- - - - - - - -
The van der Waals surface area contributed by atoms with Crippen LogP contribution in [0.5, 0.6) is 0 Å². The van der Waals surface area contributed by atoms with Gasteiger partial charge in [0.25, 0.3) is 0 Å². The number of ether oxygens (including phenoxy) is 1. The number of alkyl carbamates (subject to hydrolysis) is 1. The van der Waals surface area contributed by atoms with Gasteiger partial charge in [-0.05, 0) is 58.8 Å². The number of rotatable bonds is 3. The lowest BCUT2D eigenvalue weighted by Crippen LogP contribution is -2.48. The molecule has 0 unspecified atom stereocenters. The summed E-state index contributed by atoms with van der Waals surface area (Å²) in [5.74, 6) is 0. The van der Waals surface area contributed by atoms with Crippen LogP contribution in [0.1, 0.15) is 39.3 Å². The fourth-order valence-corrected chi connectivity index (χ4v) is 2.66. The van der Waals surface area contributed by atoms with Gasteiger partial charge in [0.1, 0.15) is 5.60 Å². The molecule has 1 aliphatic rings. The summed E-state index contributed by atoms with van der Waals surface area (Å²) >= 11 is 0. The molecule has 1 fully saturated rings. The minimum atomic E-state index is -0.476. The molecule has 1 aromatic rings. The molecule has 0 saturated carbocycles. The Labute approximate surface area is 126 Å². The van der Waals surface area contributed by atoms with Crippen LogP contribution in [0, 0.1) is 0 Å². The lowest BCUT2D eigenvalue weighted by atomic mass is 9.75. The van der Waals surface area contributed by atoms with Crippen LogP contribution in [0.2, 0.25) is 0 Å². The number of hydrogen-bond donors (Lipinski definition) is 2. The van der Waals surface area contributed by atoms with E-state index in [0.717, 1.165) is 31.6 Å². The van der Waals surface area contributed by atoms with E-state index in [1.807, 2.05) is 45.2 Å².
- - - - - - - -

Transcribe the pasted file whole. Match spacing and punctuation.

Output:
The van der Waals surface area contributed by atoms with Crippen LogP contribution in [0.5, 0.6) is 0 Å². The van der Waals surface area contributed by atoms with Gasteiger partial charge in [0.25, 0.3) is 0 Å². The number of ether oxygens (including phenoxy) is 1. The number of alkyl carbamates (subject to hydrolysis) is 1. The van der Waals surface area contributed by atoms with Gasteiger partial charge in [-0.05, 0) is 58.8 Å². The number of rotatable bonds is 3. The lowest BCUT2D eigenvalue weighted by Crippen LogP contribution is -2.48. The molecule has 0 unspecified atom stereocenters. The summed E-state index contributed by atoms with van der Waals surface area (Å²) in [5.74, 6) is 0. The van der Waals surface area contributed by atoms with Crippen LogP contribution in [0.1, 0.15) is 39.3 Å². The fourth-order valence-corrected chi connectivity index (χ4v) is 2.66. The van der Waals surface area contributed by atoms with Gasteiger partial charge in [0.1, 0.15) is 5.60 Å². The molecule has 1 aliphatic rings. The summed E-state index contributed by atoms with van der Waals surface area (Å²) >= 11 is 0. The molecule has 1 fully saturated rings. The minimum atomic E-state index is -0.476. The molecule has 1 aromatic rings. The molecule has 0 saturated carbocycles. The Labute approximate surface area is 126 Å². The van der Waals surface area contributed by atoms with Crippen LogP contribution in [0, 0.1) is 0 Å². The lowest BCUT2D eigenvalue weighted by atomic mass is 9.75. The van der Waals surface area contributed by atoms with Crippen LogP contribution in [0.2, 0.25) is 0 Å². The number of hydrogen-bond donors (Lipinski definition) is 2. The van der Waals surface area contributed by atoms with E-state index in [0.717, 1.165) is 31.6 Å². The van der Waals surface area contributed by atoms with E-state index in [1.807, 2.05) is 45.2 Å².